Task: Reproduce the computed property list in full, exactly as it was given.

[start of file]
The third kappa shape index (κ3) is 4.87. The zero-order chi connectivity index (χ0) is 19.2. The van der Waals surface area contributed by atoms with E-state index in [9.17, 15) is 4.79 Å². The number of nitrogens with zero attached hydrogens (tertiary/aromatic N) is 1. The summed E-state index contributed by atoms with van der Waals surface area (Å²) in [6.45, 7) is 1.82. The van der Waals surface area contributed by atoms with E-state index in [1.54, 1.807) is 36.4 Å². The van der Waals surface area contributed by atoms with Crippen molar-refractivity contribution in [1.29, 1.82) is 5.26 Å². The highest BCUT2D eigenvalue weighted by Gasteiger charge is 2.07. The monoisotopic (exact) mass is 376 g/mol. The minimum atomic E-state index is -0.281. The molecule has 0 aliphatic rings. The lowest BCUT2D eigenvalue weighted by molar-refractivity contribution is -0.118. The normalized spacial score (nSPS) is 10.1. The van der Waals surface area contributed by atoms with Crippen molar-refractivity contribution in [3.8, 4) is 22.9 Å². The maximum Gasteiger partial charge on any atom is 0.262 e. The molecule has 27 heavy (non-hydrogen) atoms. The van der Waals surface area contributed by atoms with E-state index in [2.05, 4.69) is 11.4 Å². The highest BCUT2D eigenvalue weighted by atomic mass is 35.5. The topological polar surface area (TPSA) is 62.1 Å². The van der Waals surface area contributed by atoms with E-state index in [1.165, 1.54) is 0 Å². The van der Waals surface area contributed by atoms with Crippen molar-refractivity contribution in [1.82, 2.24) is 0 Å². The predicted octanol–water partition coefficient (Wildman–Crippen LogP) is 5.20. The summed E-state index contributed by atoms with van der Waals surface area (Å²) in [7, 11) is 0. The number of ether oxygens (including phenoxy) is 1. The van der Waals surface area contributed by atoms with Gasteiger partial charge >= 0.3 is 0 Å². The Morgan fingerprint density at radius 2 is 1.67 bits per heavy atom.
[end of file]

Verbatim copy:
The third kappa shape index (κ3) is 4.87. The zero-order chi connectivity index (χ0) is 19.2. The van der Waals surface area contributed by atoms with E-state index in [9.17, 15) is 4.79 Å². The number of nitrogens with zero attached hydrogens (tertiary/aromatic N) is 1. The summed E-state index contributed by atoms with van der Waals surface area (Å²) in [6.45, 7) is 1.82. The van der Waals surface area contributed by atoms with E-state index in [1.54, 1.807) is 36.4 Å². The van der Waals surface area contributed by atoms with Crippen molar-refractivity contribution in [1.29, 1.82) is 5.26 Å². The highest BCUT2D eigenvalue weighted by Gasteiger charge is 2.07. The monoisotopic (exact) mass is 376 g/mol. The minimum atomic E-state index is -0.281. The molecule has 0 aliphatic rings. The lowest BCUT2D eigenvalue weighted by molar-refractivity contribution is -0.118. The normalized spacial score (nSPS) is 10.1. The van der Waals surface area contributed by atoms with Crippen molar-refractivity contribution in [3.8, 4) is 22.9 Å². The maximum Gasteiger partial charge on any atom is 0.262 e. The molecule has 27 heavy (non-hydrogen) atoms. The van der Waals surface area contributed by atoms with E-state index in [2.05, 4.69) is 11.4 Å². The highest BCUT2D eigenvalue weighted by atomic mass is 35.5. The topological polar surface area (TPSA) is 62.1 Å². The van der Waals surface area contributed by atoms with E-state index in [1.165, 1.54) is 0 Å². The van der Waals surface area contributed by atoms with Crippen molar-refractivity contribution in [1.82, 2.24) is 0 Å². The predicted octanol–water partition coefficient (Wildman–Crippen LogP) is 5.20. The summed E-state index contributed by atoms with van der Waals surface area (Å²) in [7, 11) is 0. The number of ether oxygens (including phenoxy) is 1. The van der Waals surface area contributed by atoms with Gasteiger partial charge >= 0.3 is 0 Å². The Morgan fingerprint density at radius 2 is 1.67 bits per heavy atom.